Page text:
Should Microlise Group plc (LON:SAAS) Focus On Improving This Fundamental Metric?
While some investors are already well versed in financial metrics (hat tip), this article is for those who would like to learn about Return On Equity (ROE) and why it is important. We'll use ROE to examine Microlise Group plc (LON:SAAS), by way of a worked example.
Return on Equity or ROE is a test of how effectively a company is growing its value and managing investors’ money. Simply put, it is used to assess the profitability of a company in relation to its equity capital.
View our latest analysis for Microlise Group
How To Calculate Return On Equity?
The formula for ROE is:
Return on Equity = Net Profit (from continuing operations) ÷ Shareholders' Equity
So, based on the above formula, the ROE for Microlise Group is:
2.0% = UK£1.1m ÷ UK£57m (Based on the trailing twelve months to June 2021).
The 'return' is the income the business earned over the last year. That means that for every £1 worth of shareholders' equity, the company generated £0.02 in profit.
Does Microlise Group Have A Good ROE?
Arguably the easiest way to assess company's ROE is to compare it with the average in its industry. Importantly, this is far from a perfect measure, because companies differ significantly within the same industry classification. If you look at the image below, you can see Microlise Group has a lower ROE than the average (9.5%) in the Software industry classification.
That's not what we like to see. Although, we think that a lower ROE could still mean that a company has the opportunity to better its returns with the use of leverage, provided its existing debt levels are low. A company with high debt levels and low ROE is a combination we like to avoid given the risk involved. To know the 2 risks we have identified for Microlise Group visit our risks dashboard for free.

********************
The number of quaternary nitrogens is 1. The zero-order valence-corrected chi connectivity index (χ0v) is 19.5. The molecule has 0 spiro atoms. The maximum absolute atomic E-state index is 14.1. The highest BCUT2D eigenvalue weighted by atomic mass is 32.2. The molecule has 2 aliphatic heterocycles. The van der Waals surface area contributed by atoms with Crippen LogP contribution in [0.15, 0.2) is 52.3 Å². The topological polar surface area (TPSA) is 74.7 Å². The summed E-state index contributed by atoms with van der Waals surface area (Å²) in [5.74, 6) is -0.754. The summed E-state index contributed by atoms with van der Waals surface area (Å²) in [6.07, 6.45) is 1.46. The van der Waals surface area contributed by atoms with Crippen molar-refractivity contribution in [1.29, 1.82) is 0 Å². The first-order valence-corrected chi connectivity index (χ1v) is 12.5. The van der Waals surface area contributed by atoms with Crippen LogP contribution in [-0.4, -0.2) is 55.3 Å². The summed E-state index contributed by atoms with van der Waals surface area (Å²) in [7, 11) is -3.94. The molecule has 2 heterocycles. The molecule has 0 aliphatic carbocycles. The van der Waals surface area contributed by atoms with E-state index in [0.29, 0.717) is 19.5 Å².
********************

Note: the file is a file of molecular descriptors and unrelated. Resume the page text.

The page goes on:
Why You Should Consider Debt When Looking At ROE
Virtually all companies need money to invest in the business, to grow profits. The cash for investment can come from prior year profits (retained earnings), issuing new shares, or borrowing. In the case of the first and second options, the ROE will reflect this use of cash, for growth. In the latter case, the use of debt will improve the returns, but will not change the equity. That will make the ROE look better than if no debt was used.
Microlise Group's Debt And Its 2.0% ROE
Shareholders will be pleased to learn that Microlise Group has not one iota of net debt! Without a doubt it has a fairly low ROE, but that isn't so bad when you consider it has no debt. At the end of the day, when a company has zero debt, it is in a better position to take future growth opportunities.
Return on equity is a useful indicator of the ability of a business to generate profits and return them to shareholders. Companies that can achieve high returns on equity without too much debt are generally of good quality. If two companies have the same ROE, then I would generally prefer the one with less debt.
Having said that, while ROE is a useful indicator of business quality, you'll have to look at a whole range of factors to determine the right price to buy a stock. It is important to consider other factors, such as future profit growth -- and how much investment is required going forward. So you might want to take a peek at this data-rich interactive graph of forecasts for the company.
But note: Microlise Group may not be the best stock to buy. So take a peek at this free list of interesting companies with high ROE and low debt.
This article by Simply Wall St is general in nature. We provide commentary based on historical data and analyst forecasts only using an unbiased methodology and our articles are not intended to be financial advice. It does not constitute a recommendation to buy or sell any stock, and does not take account of your objectives, or your financial situation. We aim to bring you long-term focused analysis driven by fundamental data. Note that our analysis may not factor in the latest price-sensitive company announcements or qualitative material. Simply Wall St has no position in any stocks mentioned.
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